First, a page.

Anonymous said...

Here's a question: What is the possibility of candidates succeeding as write-ins? Although we may hope that Micheletti will be too stupid to accept Zelaya's rash offer of reinstatement by October 15th in exchange for elections, if he does accept it, the nation will be faced with the option of electing the corrupt people who did the coup or their corrupt opponents from the major parties.


RAJ said...

Neither of us have found any trace of a published poll reflecting the projected popularity of the cuarta urna poll scheduled for June 28. The new poll does not ask any questions directly related to the June 28 poll, or the question of whether a constitutional assembly might be convened.

The very low numbers for Pepe Lobo and the relatively high number for Carlos Reyes might imply an even more fragmented election outcome than in the 2005 election, which resulted in a delayed declaration of the winner.

RAJ said...

The ballots used do not have any space for writing in candidate names.

Article 163 of the Ley Electoral (Decreto 44-2004) specifies that the ballots for each election level are printed on paper of a different color.

Presidential ballots are defined in Articulo 162 as having the photographs of the candidates above a box that the voter marks. When the ballot boxes are opened, ballots of the wrong color are separated from those of the appropriate color for the specific level (Article 173). The Presidential ballot box is reviewed first.

Article 174 defines as null votes any ballot with a mark that extends beyond a single box, and defines any mark that is visible in a box as a vote for that candidate. Writing outside the box, adding obscene legends or symbols (!) nullifies the vote.

So, the Honduran system is insulated against effective popular resistance through write in votes. The sole option it presents is that of spoiling the ballot, but voters would have to be careful not to make a mark that could be interpreted as marking on square. Apparently, the best way to spoil a vote is to write something obscene on it, or at least, that would definitively nullify the vote.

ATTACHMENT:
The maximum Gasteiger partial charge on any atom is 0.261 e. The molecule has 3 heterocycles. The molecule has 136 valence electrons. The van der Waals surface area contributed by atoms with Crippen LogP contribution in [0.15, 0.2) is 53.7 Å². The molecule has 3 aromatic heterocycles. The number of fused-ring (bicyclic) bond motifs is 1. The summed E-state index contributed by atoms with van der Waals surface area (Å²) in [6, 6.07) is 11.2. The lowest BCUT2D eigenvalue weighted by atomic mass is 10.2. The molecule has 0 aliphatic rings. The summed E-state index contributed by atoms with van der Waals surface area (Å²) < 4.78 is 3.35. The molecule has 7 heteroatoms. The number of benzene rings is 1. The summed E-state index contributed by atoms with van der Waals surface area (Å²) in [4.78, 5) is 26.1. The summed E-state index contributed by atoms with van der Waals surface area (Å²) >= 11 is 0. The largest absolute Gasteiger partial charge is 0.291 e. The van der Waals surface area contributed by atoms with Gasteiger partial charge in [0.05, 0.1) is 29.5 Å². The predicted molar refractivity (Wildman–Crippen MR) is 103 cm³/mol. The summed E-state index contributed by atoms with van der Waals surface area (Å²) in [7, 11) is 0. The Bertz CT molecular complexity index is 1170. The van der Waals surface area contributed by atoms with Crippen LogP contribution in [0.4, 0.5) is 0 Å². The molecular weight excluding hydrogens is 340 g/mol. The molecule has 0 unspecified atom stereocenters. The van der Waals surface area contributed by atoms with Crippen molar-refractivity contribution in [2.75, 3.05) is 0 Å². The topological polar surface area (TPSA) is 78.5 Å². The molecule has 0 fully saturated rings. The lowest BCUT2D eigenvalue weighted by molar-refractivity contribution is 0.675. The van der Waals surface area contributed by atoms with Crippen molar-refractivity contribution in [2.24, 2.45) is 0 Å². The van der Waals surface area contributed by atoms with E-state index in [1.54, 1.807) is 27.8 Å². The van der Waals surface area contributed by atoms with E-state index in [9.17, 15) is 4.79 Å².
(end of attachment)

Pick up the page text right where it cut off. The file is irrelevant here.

Doug Zylstra said...

Nell -


btw, I finally found the video of Micheletti's truly incredible Monologue in fron of the Guaymuras delegation yesterday:

You Tube: (9min)

Unknown said...

This was a push poll, and seriously biased. There is no credibility at all for the results as a consequence. See for an analysis.

RAJ said...

I urge readers of this blog to review the source listed by Odysseus, not because it is a good analysis; quite the opposite. It is an amazing demonstration of the lengths that coup apologists will go to preserve their paranoid world view.

There are legitimate questions to raise about any poll. The report on this poll does take a point of view, and this almost certainly reflects being commissioned by opponents of the coup. But the arguments made in the referenced blog post are exceptionally bizarre.

A "push poll" forces certain kinds of answers through the wording of questions. The author of the critique of this poll takes issue with the first question, asking people's opinion of the coup d'etat on June 28 that removed Zelaya from power. If I wanted to criticize that question, I would say that using the term "coup d'etat" (although in my view, and that of the world governments, accurate) could dissuade some people (who do not accept that characterization) from responding.

But that is not the argument made in the critique. Instead, the author suggests that people in Honduras may have been confused and thought the reference was to a supposed coup d'etat planned by Zelaya for June 28; so he suggests the anti-coup respondents could include anti-Zelaya respondents.

This is zany nonsense. By now, everyone in Honduras knows what actually took place June 28, and the question is about those events.